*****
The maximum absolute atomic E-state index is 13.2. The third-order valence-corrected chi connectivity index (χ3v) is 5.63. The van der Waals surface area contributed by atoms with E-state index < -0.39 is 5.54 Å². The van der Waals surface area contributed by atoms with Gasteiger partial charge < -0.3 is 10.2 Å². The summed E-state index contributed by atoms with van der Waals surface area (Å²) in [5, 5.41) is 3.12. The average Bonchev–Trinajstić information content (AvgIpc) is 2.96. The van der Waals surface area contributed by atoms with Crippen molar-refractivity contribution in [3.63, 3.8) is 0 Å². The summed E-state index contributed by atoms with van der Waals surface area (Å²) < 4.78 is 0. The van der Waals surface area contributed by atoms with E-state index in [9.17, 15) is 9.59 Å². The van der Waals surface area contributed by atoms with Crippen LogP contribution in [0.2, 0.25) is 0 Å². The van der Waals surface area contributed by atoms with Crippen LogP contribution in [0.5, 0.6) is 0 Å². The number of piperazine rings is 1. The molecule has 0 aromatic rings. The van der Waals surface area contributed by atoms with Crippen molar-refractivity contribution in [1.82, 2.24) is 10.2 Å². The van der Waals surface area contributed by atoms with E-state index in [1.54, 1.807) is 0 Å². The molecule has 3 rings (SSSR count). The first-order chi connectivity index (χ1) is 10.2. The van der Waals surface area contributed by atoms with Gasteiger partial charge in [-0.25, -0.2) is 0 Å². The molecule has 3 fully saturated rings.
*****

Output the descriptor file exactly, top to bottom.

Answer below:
The maximum absolute atomic E-state index is 13.2. The third-order valence-corrected chi connectivity index (χ3v) is 5.63. The van der Waals surface area contributed by atoms with E-state index < -0.39 is 5.54 Å². The van der Waals surface area contributed by atoms with Gasteiger partial charge < -0.3 is 10.2 Å². The summed E-state index contributed by atoms with van der Waals surface area (Å²) in [5, 5.41) is 3.12. The average Bonchev–Trinajstić information content (AvgIpc) is 2.96. The van der Waals surface area contributed by atoms with Crippen molar-refractivity contribution in [3.63, 3.8) is 0 Å². The summed E-state index contributed by atoms with van der Waals surface area (Å²) < 4.78 is 0. The van der Waals surface area contributed by atoms with E-state index in [9.17, 15) is 9.59 Å². The van der Waals surface area contributed by atoms with Crippen LogP contribution in [0.2, 0.25) is 0 Å². The van der Waals surface area contributed by atoms with Crippen LogP contribution in [0.5, 0.6) is 0 Å². The number of piperazine rings is 1. The molecule has 0 aromatic rings. The van der Waals surface area contributed by atoms with Crippen molar-refractivity contribution in [1.82, 2.24) is 10.2 Å². The van der Waals surface area contributed by atoms with E-state index in [1.54, 1.807) is 0 Å². The molecule has 3 rings (SSSR count). The first-order chi connectivity index (χ1) is 10.2. The van der Waals surface area contributed by atoms with Gasteiger partial charge in [-0.25, -0.2) is 0 Å². The molecule has 3 fully saturated rings.